ELECTION ‘12//ALCO SUPERVISOR DISTRICT 2 | Even as the Alameda County Board of Supervisors enacted limits on campaign fundraising last year, they never imagined a candidate with as many connections as Mary Hayashi.

A large billboard towering over Foothill Boulevard and B Street in downtown Hayward featuring Hayashi’s smiling visage is proving there are many ways around the county’s $20,000 fundraising limits.

The bright red billboard, although it may feature Hayashi, is not directly associated to her campaign for Alameda County District 2 supervisor. “’Please join me and California’s Teachers,’” the sign reads, instead. “Vote No on Prop 32.” Furthermore, the billboard references the ad is paid for by, “Building California’s Future, Mary Hayashi’s Ballot Measure Committee.”

Similar accounts are used by many members of the Legislature to support or oppose local and state ballot initiatives. Hayashi’s account listed over $14,000 in cash on hand, according to campaign finance reports ending Sept. 30. A late expenditure report filed last week showed a $6,500 contribution to Working Californians to Oppose Prop. 32 for a billboard last month. In addition, Hayashi filed a late expenditure report Oct. 18 from her 2010 Assembly account showing a transfer of $50,000 to her ballot measure account, the same committee that paid for the billboard.

An ordinance authored by Alameda County Supervisor Scott Haggerty passed last year placed a $20,000 limit on contributions from a single committee or person. Many believed the impetus for the ordinance was to avoid another instance, such as Bill Lockyer’s $1.8 million transfer of fundraising in 2010 from his treasurer’s campaign account to his wife, Nadia Lockyer’s war chest. Critics, though, contend the ordinance was more geared to the board’s bid to ensure self-preservation by making it unlikely they would ever face a challenger with as much power in the future.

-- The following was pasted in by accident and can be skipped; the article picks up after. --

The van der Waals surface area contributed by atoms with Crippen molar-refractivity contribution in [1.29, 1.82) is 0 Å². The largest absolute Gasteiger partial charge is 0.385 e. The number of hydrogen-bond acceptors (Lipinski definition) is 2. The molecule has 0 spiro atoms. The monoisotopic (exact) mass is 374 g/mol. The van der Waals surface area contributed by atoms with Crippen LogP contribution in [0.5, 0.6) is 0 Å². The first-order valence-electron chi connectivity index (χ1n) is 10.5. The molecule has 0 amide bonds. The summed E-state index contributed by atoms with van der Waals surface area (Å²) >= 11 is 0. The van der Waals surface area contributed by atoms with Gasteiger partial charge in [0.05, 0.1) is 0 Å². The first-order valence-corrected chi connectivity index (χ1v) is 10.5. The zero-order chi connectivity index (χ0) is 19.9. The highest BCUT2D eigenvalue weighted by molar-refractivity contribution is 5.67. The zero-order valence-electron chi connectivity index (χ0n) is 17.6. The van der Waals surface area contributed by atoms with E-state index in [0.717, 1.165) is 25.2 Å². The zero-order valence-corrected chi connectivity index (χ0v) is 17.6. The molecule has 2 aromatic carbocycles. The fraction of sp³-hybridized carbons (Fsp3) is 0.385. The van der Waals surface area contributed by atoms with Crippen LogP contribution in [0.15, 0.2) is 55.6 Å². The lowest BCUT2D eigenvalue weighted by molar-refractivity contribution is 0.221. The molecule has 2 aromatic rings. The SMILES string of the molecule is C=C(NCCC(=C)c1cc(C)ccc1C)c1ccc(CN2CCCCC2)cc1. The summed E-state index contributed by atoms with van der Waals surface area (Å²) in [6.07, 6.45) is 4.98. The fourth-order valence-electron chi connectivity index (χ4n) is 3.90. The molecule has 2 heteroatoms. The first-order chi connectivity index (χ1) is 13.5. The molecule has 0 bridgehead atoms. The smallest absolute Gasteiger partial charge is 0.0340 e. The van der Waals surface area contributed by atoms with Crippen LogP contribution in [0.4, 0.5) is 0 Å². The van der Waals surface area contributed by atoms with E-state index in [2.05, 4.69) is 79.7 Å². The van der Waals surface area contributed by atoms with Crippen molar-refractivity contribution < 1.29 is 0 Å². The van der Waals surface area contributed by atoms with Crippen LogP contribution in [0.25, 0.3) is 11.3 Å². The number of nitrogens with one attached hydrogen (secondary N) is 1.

While there is nothing illegal about the transfers, they do speak to the volume of creative ways around local, state and federal finance laws. In this case, Hayashi can raise her profile among Hayward voters with the billboard purportedly supporting the no campaign against Prop. 32 while hinting at her aspirations for supervisor next month. Some of Hayashi’s critics lodged a similar complaint this summer alleging two mailers to her Assembly district constituents were really thinly-veiled attempts to use taxpayers’ dollars to reconnect with voters, many of whom overlap the county’s District 2 boundaries. One mailer trumpeted a seminar for seniors, while the other advertised a pet fair in downtown Hayward.